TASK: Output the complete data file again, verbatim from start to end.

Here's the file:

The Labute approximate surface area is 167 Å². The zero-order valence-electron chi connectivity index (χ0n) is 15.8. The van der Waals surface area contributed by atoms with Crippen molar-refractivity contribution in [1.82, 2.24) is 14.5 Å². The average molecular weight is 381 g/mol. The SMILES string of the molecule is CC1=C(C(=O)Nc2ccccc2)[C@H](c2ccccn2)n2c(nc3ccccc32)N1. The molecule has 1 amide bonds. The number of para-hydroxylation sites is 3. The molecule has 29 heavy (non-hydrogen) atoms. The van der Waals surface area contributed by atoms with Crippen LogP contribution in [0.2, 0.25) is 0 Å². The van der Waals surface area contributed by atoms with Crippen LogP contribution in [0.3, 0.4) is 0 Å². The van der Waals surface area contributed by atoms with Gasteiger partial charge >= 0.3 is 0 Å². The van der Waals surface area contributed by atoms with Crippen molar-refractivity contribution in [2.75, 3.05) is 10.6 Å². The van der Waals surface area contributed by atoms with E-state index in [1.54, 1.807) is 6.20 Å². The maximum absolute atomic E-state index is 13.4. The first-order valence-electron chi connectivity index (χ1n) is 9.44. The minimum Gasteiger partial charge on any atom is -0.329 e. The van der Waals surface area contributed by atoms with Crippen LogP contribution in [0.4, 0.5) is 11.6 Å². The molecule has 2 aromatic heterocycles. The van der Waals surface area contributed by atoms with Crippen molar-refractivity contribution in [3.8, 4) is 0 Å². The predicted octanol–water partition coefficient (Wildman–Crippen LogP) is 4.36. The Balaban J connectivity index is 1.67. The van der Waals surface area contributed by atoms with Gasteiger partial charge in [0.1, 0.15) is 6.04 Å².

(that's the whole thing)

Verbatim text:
The Labute approximate surface area is 167 Å². The zero-order valence-electron chi connectivity index (χ0n) is 15.8. The van der Waals surface area contributed by atoms with Crippen molar-refractivity contribution in [1.82, 2.24) is 14.5 Å². The average molecular weight is 381 g/mol. The SMILES string of the molecule is CC1=C(C(=O)Nc2ccccc2)[C@H](c2ccccn2)n2c(nc3ccccc32)N1. The molecule has 1 amide bonds. The number of para-hydroxylation sites is 3. The molecule has 29 heavy (non-hydrogen) atoms. The van der Waals surface area contributed by atoms with Crippen LogP contribution in [0.2, 0.25) is 0 Å². The van der Waals surface area contributed by atoms with Crippen LogP contribution in [0.3, 0.4) is 0 Å². The van der Waals surface area contributed by atoms with Gasteiger partial charge >= 0.3 is 0 Å². The van der Waals surface area contributed by atoms with Crippen molar-refractivity contribution in [2.75, 3.05) is 10.6 Å². The van der Waals surface area contributed by atoms with E-state index in [1.54, 1.807) is 6.20 Å². The maximum absolute atomic E-state index is 13.4. The first-order valence-electron chi connectivity index (χ1n) is 9.44. The minimum Gasteiger partial charge on any atom is -0.329 e. The van der Waals surface area contributed by atoms with Crippen LogP contribution in [0.4, 0.5) is 11.6 Å². The molecule has 2 aromatic heterocycles. The van der Waals surface area contributed by atoms with Crippen molar-refractivity contribution in [3.8, 4) is 0 Å². The predicted octanol–water partition coefficient (Wildman–Crippen LogP) is 4.36. The Balaban J connectivity index is 1.67. The van der Waals surface area contributed by atoms with Gasteiger partial charge in [0.1, 0.15) is 6.04 Å².